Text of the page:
Arnold Ehret was born July 25, 1866, near Freiburg, in Baden, Germany. His father was a brilliant farmer who was so technologically advanced that he crafted all of his own farming equipment. Like his father, Ehret would be endowed with a passion for studying the cause and effect of phenomena. His courses of interest were physics, chemistry, drawing and painting. He also had an affinity for linguistics and could speak German, French, Italian, and English.
At the age of 21 he graduated as a professor of drawing and was drafted into the military only to be discharged because of heart trouble. At the age of 31 he was diagnosed with Bright’s disease (inflammation of the kidneys), and pronounced incurable by 24 of Europe’s most respected doctors. He then explored natural healing and visited sanitariums to learn holistic methods and philosophies. In a desperate attempt to quench his misery Ehret decided to stop eating. To his amazement he did not die but gained in strength and vitality.
In 1899 he traveled to Berlin to study vegetarianism, followed by a trip to Algiers in northern Africa where he experimented with fasting and fruit diet. Due to his new lifestyle, Ehret completely cured himself of all of his diseases and could now perform great feats of physiological strength, including an 800 mile bicycle trip from Algiers to Tunis. He had rediscovered that pus and mucus forming foods are the cause for all human disease and that “fasting (simply eating less) is Nature’s omnipotent method of cleansing the body from the effects of wrong and too much eating.”(Hirsch 1994, 9)
In the early 1900’s Ehret opened a hugely popular sanitarium in Ascona, Switzerland where he treated and cured thousands of patients considered incurable by the so-called “medical authorities.” During the latter part of the decade Ehret engaged in a series of fasts monitored by German and Swiss officials. Within a period of 14 months Ehret completed a fast of 21 days, one of 24 days, one of 32 days, and one of 49 days. He became one of the most in-demand health lecturers, journalist, and educators in Europe saving the lives of thousands of people. In 1914 Ehret moved his sanitarium to California and championed his Mucusless Diet Healing System in America.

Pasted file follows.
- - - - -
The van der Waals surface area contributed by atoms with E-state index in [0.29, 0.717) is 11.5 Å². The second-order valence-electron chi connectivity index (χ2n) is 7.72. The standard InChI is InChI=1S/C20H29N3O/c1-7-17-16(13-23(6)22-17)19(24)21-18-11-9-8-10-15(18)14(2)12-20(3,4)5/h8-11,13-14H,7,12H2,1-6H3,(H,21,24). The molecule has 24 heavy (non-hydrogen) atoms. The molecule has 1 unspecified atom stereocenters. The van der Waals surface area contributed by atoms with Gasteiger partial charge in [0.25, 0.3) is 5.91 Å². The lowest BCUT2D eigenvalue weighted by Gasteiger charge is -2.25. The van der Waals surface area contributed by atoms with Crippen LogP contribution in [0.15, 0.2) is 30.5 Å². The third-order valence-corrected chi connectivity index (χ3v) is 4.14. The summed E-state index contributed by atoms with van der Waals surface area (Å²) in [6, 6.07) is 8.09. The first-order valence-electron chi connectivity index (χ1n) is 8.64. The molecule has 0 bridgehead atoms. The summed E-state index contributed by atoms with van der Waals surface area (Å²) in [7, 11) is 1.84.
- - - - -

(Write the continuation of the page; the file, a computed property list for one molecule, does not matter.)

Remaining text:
On October 9, 1922, at the age of 56, Arnold Ehret suffered a tragic fall sustaining a fatal blow to his skull. According to Ehret’s disciple Fred Hirsch, he was walking briskly on a wet, oil-soaked street during foggy conditions when he slipped and fell backward onto his head. Hirsch did not actually see the fall but found Ehret lying on the street. Another one of Ehret’s disciples, Benedict Lust, maintained that Ehret was wearing his first pair of new dress shoes and slipped as a result of his unfamiliarity with the footwear. (Lust 2002, page preceding i) To this day the true nature of Ehret’s death raises many suspicions among Ehretists. Ehret’s powerful healing successes along with his influential and revolutionary new lifestyle terribly threatened the medical, meat, and dairy industries. Due to these factors many believe that foul play was involved in Ehret’s untimely death.
Arnold Ehret is a cultural icon and was an important protagonist of the emerging back-to-nature renaissance in Germany and Switzerland during the latter part of the 19th century. (Kennedy 1998, 9-10) The influence of this renaissance spread to America and influenced many of the countercultural movements including the beat generation, the vegetarian driven “hippie” movement, veganism, and fruitarianism. Throughout the 20th century the teachings of Ehret have thrived and developed through the sincere efforts of a small group of dedicated Ehretists. Today Ehret’s teachings are gaining wider acceptance throughout the world as people discover for themselves the undeniable truth of his teachings.